‘The Magic Flute’ has a complex and varied musical score that showcases the genius of Mozart himself and the ability of any orchestra or company that performs it.  Musical Director Roland Melia’s superb nine-piece orchestra handled the material faultlessly from the wonderful overture (with all its hints of things to come) through numerous changes of mood and musical style to the end.  There’s real talent among the singers in this company, and great praises on this occasion are certainly due to the imperious Queen of the Night, Barbara Gompels, who hit the high Fs in her challenging coloratura soprano aria without a hint of screech; also to Lisa House as Pamina, for the consistent quality of her sweet and powerful voice in her duets and aria; talented young tenor Matthew Bawden (especially in the light of the fact that he only stepped in to Tamino’s shoes a couple of weeks ago); the ever-reliable Jonathan Paget for his feckless but loveable Papageno; and Charles Leeming as Mayor and High Priest Sarastro, for his imposing presence, low F, and booming bass.

The whole cast stepped up to the mark vocally, individually and in chorus (if there was a bum note I certainly didn’t hear it), and in the main (wake up a bit, you lads at the back!) the acting was good.   The trios of ladies and spirits were lively and amusing (great character acting from Chrissie Higgs and others), good support was given by ‘Councillor’ Ian Diddams, Stephen Grimshaw as the dodgy Monostratos was suitably creepy, and Papagena (Bryony Cox) and Papageno’s vibrant and unexpected little duet at the end of Act Two was a sheer delight.

Also to be commended was the use of lighting (Simon Stockley) with simple backdrops to create a variety of (at times genuinely spooky) atmospheres and surprises.

‘The Magic Flute’ is a peculiar thing.  The more you look at it the deeper and more uncomfortable and controversial it gets, and the more you try to place it in the present day the less it belongs here.  I’ve never seen it before, but I suspect that White Horse Opera’s quality production was an excellent introduction to its peculiar mysteries.  It certainly went down well with the audience, and whilst the subject matter left me feeling a bit disconcerted (‘It’s not a feminist opera’ someone remarked in the interval) and wondering whether Mozart got so carried away that he forgot or didn’t think it necessary to veil his allegory, the music is undeniably sublime and I enjoyed the performance very much.

‘Outstanding!’ someone else said afterwards, and I, albeit from a layman’s viewpoint, can only agree.

Well done, White Horse Opera!

Jolly good show.

© Gail Foster 13th October

White Horse Opera Spring Concert

 

White Horse Opera’s Spring Concert, at the Town Hall in Devizes; a review

*

On Friday night, I went to see White Horse Opera’s Spring Concert in the Town Hall.

White Horse Opera formed in 1990, with the aim of bringing high quality opera at affordable prices to Devizes and the surrounding area.  Since 1990 they have performed over 20 operas, including Aida, La Boheme, and Carmen, and in October they will be putting on Mozart’s intriguing opera, The Magic Flute.

One always hopes that these things are going to be good, in the full knowledge that amateur productions are seldom flawless.

I end up sat next to Andy Fawthrop.  Andy is, like myself, a cynical poet.  It could be an interesting night.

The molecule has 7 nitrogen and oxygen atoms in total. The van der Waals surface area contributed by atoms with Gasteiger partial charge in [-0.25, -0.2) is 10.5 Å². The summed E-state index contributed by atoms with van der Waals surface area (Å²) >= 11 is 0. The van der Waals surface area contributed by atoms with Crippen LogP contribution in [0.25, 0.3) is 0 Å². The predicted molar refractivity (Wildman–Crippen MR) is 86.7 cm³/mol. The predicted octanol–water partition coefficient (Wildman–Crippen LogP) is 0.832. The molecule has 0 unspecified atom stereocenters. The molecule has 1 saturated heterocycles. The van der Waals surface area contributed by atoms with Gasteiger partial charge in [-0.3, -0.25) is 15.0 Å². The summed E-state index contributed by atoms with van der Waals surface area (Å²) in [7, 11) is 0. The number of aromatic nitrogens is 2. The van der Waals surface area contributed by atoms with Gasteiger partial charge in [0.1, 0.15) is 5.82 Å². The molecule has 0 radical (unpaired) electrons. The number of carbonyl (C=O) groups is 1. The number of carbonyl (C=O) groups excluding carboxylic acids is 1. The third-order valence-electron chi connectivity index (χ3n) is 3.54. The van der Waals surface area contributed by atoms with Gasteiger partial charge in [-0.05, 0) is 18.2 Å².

Stage set.  Grand paintings in golden frames.  Glittering chandeliers.  One pianist (Tony James), one Musical Director (Roland Melia – check out his impressive international CV), eleven sopranos, four altos, four tenors, and four basses (all dressed to kill), three quarters of an audience (more publicity next time, people), two cynical poets, and a programme of Mozart, Mendelssohn, madrigals, Stanford, Rossini, Donizetti, and little bits of Bizet.

They start with ‘Down by the Sally Gardens’.  Sweet.  Then Morley’s ‘Now is the month of Maying’.  Lively.  Then Stanford’s ‘Bluebird’, sung by Jessica Phillips.  Oh.  I look at Andy.  Andy looks at me.  A tear has sprung unexpectedly to my eye.  That’s beautiful.  So pure.  Quality.

And so it goes on.  ‘Fair Phyllis I Saw’, and ‘The Silver Swan’, and then, from The Magic Flute, a superb solo from Lisa House in ‘Love I Fear Has Gone Forever’, Charles Leeming’s deep and resounding ‘Sarastro’s Aria’, and to end the first half, Barbara Gompels, singing ‘The Queen of the Night Aria’ from The Magic Flute.

Now there’s a test of a soprano, if ever there was one.  Andy has raised an eyebrow, and I am overwhelmed by Barbara’s magnificent performance of such an intricate song.  Amazing.

By the interval Andy and I are stunned into silence. Neither of us can find anything to be cynical about.  It’s unusual, and I have to go out and have a cigarette to get over it.

The second half starts and ends with The Magic Flute, and there’s a lot of chorus action.  Stephen Grimshaw gives an expressive rendition of ‘Monostatos’ Aria’, and Barbara sings ‘Micaela’s Aria’ from Carmen (White Horse Opera are touring Carmen this year, and you can book them, you know.  Just saying).

Then it’s ‘The Chorus of Fairies’ from Midsummer’s Dream (nice wands), ‘Chorus Maria Stuarda’, ‘Chorus Santo Imen’, and Donizetti’s ‘Chorus L’Elisir d’Amore’ (bit of surreptitious jigging in the audience to this one – steady), a lot of cheerful hey-nonnying in Stanford’s ‘Sigh No More’, from Much Ado About Nothing, and then Bizet’s ‘Carmen Chorus’ (pinch me, are people actually tapping their feet?), and, finally, ‘The Magic Flute Chorus’.

I look at Andy.  Andy looks at me.  Both of us raise an eyebrow.  That was superb, and neither of us have a single bad word to say about it.  The individual performances were impressive (I’d like to give Chrissie Higgs a mention for her contribution), the whole chorus worked well together, there was a liveliness to the whole thing, and the acoustics in the Town Hall were wonderful.  Andy remarks afterwards on the quality of the pianist, and that the simple and unfussy arrangements complemented the singers perfectly.  Everyone seems to have enjoyed it, and lots of people look pleased.

On the way out, I accost a random stranger, and pester him for a quote.  ‘A lovely, relaxed, and charming evening’ he says, smiling.

It really was very good indeed.

When I was a kid my neighbours rang up my parents and politely requested that I desist practicing ‘Toreador’ on the piano.  From that point on, until White Horse Opera’s ‘Iolanthe’ last year, I have enthusiastically given opera a miss.

I think White Horse Opera may have changed my mind.

I look forward to The Magic Flute.

*

© Gail Foster 12th March 2018